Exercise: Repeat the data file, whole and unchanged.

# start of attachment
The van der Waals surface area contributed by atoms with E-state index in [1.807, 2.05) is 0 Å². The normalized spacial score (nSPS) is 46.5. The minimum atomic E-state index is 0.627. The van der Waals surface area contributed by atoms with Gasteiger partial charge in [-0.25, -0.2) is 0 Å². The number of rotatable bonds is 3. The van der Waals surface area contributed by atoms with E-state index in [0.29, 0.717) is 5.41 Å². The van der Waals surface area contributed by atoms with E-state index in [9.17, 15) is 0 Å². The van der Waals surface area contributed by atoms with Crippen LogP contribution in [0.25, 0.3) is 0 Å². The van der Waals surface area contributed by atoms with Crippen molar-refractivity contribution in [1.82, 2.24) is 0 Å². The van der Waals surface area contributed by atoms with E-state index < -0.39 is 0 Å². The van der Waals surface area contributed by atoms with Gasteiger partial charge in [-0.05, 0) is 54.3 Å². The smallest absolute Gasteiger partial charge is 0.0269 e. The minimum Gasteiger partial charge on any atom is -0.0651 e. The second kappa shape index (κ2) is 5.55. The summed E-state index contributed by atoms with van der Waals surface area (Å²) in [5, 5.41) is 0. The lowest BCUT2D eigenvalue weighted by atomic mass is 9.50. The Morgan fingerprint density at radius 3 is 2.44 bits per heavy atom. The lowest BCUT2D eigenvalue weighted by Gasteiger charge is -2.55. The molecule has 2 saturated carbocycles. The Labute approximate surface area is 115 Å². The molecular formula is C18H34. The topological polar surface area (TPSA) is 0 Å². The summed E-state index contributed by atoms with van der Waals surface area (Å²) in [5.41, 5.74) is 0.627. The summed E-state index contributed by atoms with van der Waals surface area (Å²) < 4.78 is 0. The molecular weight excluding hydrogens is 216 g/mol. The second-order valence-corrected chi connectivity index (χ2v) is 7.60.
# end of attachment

The van der Waals surface area contributed by atoms with E-state index in [1.807, 2.05) is 0 Å². The normalized spacial score (nSPS) is 46.5. The minimum atomic E-state index is 0.627. The van der Waals surface area contributed by atoms with Gasteiger partial charge in [-0.25, -0.2) is 0 Å². The number of rotatable bonds is 3. The van der Waals surface area contributed by atoms with E-state index in [0.29, 0.717) is 5.41 Å². The van der Waals surface area contributed by atoms with E-state index in [9.17, 15) is 0 Å². The van der Waals surface area contributed by atoms with Crippen LogP contribution in [0.25, 0.3) is 0 Å². The van der Waals surface area contributed by atoms with Crippen molar-refractivity contribution in [1.82, 2.24) is 0 Å². The van der Waals surface area contributed by atoms with E-state index < -0.39 is 0 Å². The van der Waals surface area contributed by atoms with Gasteiger partial charge in [-0.05, 0) is 54.3 Å². The smallest absolute Gasteiger partial charge is 0.0269 e. The minimum Gasteiger partial charge on any atom is -0.0651 e. The second kappa shape index (κ2) is 5.55. The summed E-state index contributed by atoms with van der Waals surface area (Å²) in [5, 5.41) is 0. The lowest BCUT2D eigenvalue weighted by atomic mass is 9.50. The Morgan fingerprint density at radius 3 is 2.44 bits per heavy atom. The lowest BCUT2D eigenvalue weighted by Gasteiger charge is -2.55. The molecule has 2 saturated carbocycles. The Labute approximate surface area is 115 Å². The molecular formula is C18H34. The topological polar surface area (TPSA) is 0 Å². The summed E-state index contributed by atoms with van der Waals surface area (Å²) in [5.41, 5.74) is 0.627. The summed E-state index contributed by atoms with van der Waals surface area (Å²) < 4.78 is 0. The molecular weight excluding hydrogens is 216 g/mol. The second-order valence-corrected chi connectivity index (χ2v) is 7.60.